Monday, August 07, 2017

Dare to be stupid

This is gonna be a fun week.
The New Orleans City Council will hold a special meeting at 1 p.m. Tuesday (Aug. 8) to discuss the flooding that resulted from as much as 9 inches of rain falling in parts of the city Saturday afternoon. It was the second extreme downpour in as many weeks that put storm water in vehicles, homes and businesses in multiple neighborhoods.

President Jason Williams summoned council members Sunday to call the meeting. Officials with the Landrieu administration, the Sewerage and Water Board, and the Army Corps of Engineers are expected to respond to questions about the city's vulnerability to quick inundations.
Well that was quick. Must be an election on. Actually, despite the obvious politically motivated buffoonery of it all, I'm glad to see city councilpersons and candidates all asking questions about the drainage. I mean, sure, they are asking a lot of dumb questions so far 
City Councilwoman LaToya Cantrell posted to Twitter early and often, going on a tweet storm as she talked about policy in the context of the flood. She had videos and photos to illustrate her point.

" ... We all deserve functioning infrastructure, and ensure that adequate infrastructure across our city is a TOP priority. We can do better, and we will. Rain events like this are more than Orleans Parish. We need to think and act regionally. NOLA gov't leaders have worked hard on this issue, and we will continue to work on this."
When they string it together like that, it sounds like it almost makes sense, even if it doesn't mean a whole lot.  But watching the candidates spit stuff out in real time this weekend was more like following a bunch of bots meant to spit empty phrases at random.  Here is LaToya working in "small businesses" to her rant.  Michael Bagneris seems almost more worried about "the biomedical corridor that will be a powerful economic driver for our city and region," than he does about anyone stuck in a stalled car or watching the water come into their home.  They all leave the impression that either none of them knows what they're talking about with regard to drainage or that they just fumbling for a way to shoehorn their lame ass campaign themes into the story, or both. It is both, actually. 

But as embarrassing as all that is for them, and as shameless and stupid as they all are, it is kind of their job to do this sort of thing and they have to start somewhere. There has to be a public conversation about what happened. Even a dumb one.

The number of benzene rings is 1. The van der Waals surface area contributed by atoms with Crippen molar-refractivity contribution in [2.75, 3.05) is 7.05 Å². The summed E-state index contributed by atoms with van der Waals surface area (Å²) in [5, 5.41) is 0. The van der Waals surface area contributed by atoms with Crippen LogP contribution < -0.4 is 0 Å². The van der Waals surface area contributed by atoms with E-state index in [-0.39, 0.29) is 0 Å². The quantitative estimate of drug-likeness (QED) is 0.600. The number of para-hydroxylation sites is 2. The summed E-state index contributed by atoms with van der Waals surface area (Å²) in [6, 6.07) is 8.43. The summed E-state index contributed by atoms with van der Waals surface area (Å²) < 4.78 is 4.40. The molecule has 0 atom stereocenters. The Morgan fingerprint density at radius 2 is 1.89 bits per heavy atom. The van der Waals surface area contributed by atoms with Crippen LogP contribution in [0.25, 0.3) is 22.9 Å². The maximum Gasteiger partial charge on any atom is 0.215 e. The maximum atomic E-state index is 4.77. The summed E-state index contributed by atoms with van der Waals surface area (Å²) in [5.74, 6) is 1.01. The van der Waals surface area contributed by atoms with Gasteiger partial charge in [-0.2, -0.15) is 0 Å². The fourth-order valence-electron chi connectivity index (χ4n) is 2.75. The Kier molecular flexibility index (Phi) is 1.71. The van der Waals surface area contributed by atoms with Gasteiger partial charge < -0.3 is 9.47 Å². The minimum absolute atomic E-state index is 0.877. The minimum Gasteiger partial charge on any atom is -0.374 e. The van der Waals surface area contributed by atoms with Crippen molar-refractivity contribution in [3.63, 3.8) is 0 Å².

When flooding like this happens repeatedly something has to be done. And no amount of smug condescension about the designed capacity of the current system will change that. We know the rainfall was greater than what the pumps are designed to handle. But shut the fuck up about that for a second and consider that it is still worth asking:

1) Did the system actually perform even up to its presumably inadequate capacity? There's nothing but Cedric Grant and Ryan Berni's word to confirm that. Maybe you like ... um.. carrying water for those assholes. I don't see the use.

2) If this is the best the system can do and this kind of flooding keeps happening anyway, isn't that a problem too? There is a whole world of inquiry to be made into the efficacy of our proposed "resilience" strategy for re-thinking our drainage system. Right now there are some compelling ideas on the verge of implementation but it's important to stress what we're talking about in that regard can mostly be described as pilot programs. What we actually need is a total systemic reevaluation and overhaul and we need that to happen like several years ago.

Point is we aren't where we want to be. Something needs to change and the way to start the ball rolling with that is to let your idiot councilpersons ask their grandstanding and clumsy questions. And then try to help push whatever momentum that starts in the right direction.  Until today, the game in this election was seeing who could promise to throw the most "public safety money" away on more police, surveillance, and prisons.  But what if we had a chance to talk about spending that money on actual public safety instead?  Flood control seems like a great opportunity to have that conversation.

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